Even in Cleveland, the crowds have been Boston strong.
Tuesday night, I actually forgot the Boston Red Sox had a ballgame. It was completely out of character, but also completely understandable.
As a Bostonian far from home, my thoughts the last two days have been dominated by the horrific events that took place Monday at the marathon finish line. I grew up a few blocks from Heartbreak Hill and have been cheering on friends and strangers in this great race all my life. More times than I can count, I've thought of running it myself.
Now, like New Yorkers who can never completely separate themselves from the Sept. 11, 2001 terrorist attacks, those of us who love the Boston Marathon will be forced to make room in our memories for what transpired this week. We will cheer again, but there will always be sadness and fear ready to creep in.
I learned about what happened like most people—in bits and pieces. It was just after 3 p.m. on Monday afternoon when I signed onto my iPhone for a brief look at the Red Sox and marathon results. Vacationing with my family in Washington, D.C., I needed a quick fix of the Patriot's Day fun we were missing.
On Boston.com, along with details of a Sox victory over the Tampa Bay Rays and the men's and women's marathon winners, there was a small account of "loud noises" at the race's Copley Square finish line. I didn't think much of it, and only mentioned it briefly to my wife and brother while in line with our kids waiting to enter the Museum of American History.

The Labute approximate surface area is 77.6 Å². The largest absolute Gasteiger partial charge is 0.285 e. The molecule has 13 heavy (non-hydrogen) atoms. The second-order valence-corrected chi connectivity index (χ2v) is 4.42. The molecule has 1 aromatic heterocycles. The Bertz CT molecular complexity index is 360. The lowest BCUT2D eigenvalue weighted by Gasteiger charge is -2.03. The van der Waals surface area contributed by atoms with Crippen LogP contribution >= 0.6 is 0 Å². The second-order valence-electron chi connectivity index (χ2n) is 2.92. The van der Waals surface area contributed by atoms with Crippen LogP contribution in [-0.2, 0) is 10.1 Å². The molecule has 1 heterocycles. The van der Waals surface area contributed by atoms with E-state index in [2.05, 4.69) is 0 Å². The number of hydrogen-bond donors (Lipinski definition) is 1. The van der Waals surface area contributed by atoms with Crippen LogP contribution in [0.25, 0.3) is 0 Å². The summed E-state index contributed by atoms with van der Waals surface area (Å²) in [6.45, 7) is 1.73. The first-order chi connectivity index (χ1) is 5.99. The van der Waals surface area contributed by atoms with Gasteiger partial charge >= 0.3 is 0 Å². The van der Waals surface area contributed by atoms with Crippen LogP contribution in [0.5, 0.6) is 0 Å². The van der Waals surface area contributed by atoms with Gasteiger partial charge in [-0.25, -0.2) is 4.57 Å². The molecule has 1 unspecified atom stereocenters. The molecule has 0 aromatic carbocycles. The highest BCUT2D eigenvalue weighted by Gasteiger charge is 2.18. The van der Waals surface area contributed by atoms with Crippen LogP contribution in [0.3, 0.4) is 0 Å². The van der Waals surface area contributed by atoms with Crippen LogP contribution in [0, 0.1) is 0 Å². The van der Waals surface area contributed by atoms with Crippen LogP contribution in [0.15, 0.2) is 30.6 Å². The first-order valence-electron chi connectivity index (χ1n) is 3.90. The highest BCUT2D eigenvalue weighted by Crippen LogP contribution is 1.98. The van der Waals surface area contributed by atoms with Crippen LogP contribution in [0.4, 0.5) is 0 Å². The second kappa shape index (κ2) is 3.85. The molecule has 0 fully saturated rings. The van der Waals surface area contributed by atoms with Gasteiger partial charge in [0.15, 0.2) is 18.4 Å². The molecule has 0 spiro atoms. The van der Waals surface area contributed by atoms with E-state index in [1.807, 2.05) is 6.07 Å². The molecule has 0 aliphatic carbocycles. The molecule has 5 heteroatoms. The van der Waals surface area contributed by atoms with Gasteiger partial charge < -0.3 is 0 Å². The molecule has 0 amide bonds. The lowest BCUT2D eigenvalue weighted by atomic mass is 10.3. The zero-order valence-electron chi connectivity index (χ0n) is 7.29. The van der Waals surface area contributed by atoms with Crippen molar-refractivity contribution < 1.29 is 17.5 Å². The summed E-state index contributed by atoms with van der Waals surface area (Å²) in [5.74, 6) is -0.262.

I was curious enough to check my phone again a few minutes later, however, by which point the game and race had been knocked from the online headlines by the horrors unfolding on Boylston Street. Trying to stay composed for the sake of the two eight-year-olds in our party, the adults took turns swapping phones during the next two-plus hours as the news grew increasingly grim.
By the time we left the museum at 5:30 p.m., there were sirens sounding through the streets as Washington went into a semi-lockdown mode. We had plans to meet an old friend for dinner that night but wound up staying in and ordering pizza; transfixed by the footage and eyewitness accounts on CNN, we forced ourselves to switch over to pay-per-view and the silly diversion of Here Comes the Boom. It was nice to laugh along with the kids.
Now, after more than 36 hours of Copley Square coverage, I am trying to get myself focused back on the Red Sox—both as an additional escape and to help fill the pages of Fenway Reflections. I'll be back home tomorrow and will be starting a regular weekly column with odds and ends about the team.
It's clear Red Sox Nation is ready to cheer again even while the crying goes on. Tuesday afternoon, my wife saw online that "Sweet Caroline" would be played that night at Yankee Stadium during New York's game against the Arizona Diamondbacks. Then she read me one of the comments beneath the story, and I had another welcome laugh.
"Nice thought," the reader mentioned, "but the Yankees still suck."
Saul Wisnia lives less than seven miles from Fenway Park and works 300 yards from Yawkey Way. His latest book, Fenway Park: The Centennial, is available at http://amzn.to/qWjQRS, and his Fenway Reflections can be found at http://saulwisnia.blogspot.com. He can be reached at firstname.lastname@example.org and @saulwizz.